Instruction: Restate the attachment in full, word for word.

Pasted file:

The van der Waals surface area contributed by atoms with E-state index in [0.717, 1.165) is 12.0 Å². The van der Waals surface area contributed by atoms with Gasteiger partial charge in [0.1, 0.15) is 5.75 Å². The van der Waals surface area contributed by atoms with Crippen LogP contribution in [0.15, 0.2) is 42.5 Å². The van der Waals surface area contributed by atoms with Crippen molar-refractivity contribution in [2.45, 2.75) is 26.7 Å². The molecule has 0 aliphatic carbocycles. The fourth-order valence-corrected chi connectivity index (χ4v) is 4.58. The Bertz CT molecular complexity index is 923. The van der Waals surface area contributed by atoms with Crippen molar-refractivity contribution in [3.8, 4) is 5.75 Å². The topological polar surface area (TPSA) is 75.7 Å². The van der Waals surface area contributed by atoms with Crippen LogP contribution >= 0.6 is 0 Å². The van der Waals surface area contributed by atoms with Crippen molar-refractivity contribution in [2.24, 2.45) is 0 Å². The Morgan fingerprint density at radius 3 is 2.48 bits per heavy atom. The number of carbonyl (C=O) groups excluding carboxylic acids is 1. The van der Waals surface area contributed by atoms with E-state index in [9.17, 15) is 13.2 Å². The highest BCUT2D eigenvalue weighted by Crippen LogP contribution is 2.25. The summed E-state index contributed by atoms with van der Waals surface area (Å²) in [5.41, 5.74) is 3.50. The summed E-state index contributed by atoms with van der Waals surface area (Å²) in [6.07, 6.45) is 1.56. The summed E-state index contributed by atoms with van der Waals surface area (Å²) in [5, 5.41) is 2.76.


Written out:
The van der Waals surface area contributed by atoms with E-state index in [0.717, 1.165) is 12.0 Å². The van der Waals surface area contributed by atoms with Gasteiger partial charge in [0.1, 0.15) is 5.75 Å². The van der Waals surface area contributed by atoms with Crippen LogP contribution in [0.15, 0.2) is 42.5 Å². The van der Waals surface area contributed by atoms with Crippen molar-refractivity contribution in [2.45, 2.75) is 26.7 Å². The molecule has 0 aliphatic carbocycles. The fourth-order valence-corrected chi connectivity index (χ4v) is 4.58. The Bertz CT molecular complexity index is 923. The van der Waals surface area contributed by atoms with Crippen molar-refractivity contribution in [3.8, 4) is 5.75 Å². The topological polar surface area (TPSA) is 75.7 Å². The van der Waals surface area contributed by atoms with Crippen LogP contribution >= 0.6 is 0 Å². The van der Waals surface area contributed by atoms with Crippen molar-refractivity contribution in [2.24, 2.45) is 0 Å². The Morgan fingerprint density at radius 3 is 2.48 bits per heavy atom. The number of carbonyl (C=O) groups excluding carboxylic acids is 1. The van der Waals surface area contributed by atoms with E-state index in [9.17, 15) is 13.2 Å². The highest BCUT2D eigenvalue weighted by Crippen LogP contribution is 2.25. The summed E-state index contributed by atoms with van der Waals surface area (Å²) in [5.41, 5.74) is 3.50. The summed E-state index contributed by atoms with van der Waals surface area (Å²) in [6.07, 6.45) is 1.56. The summed E-state index contributed by atoms with van der Waals surface area (Å²) in [5, 5.41) is 2.76.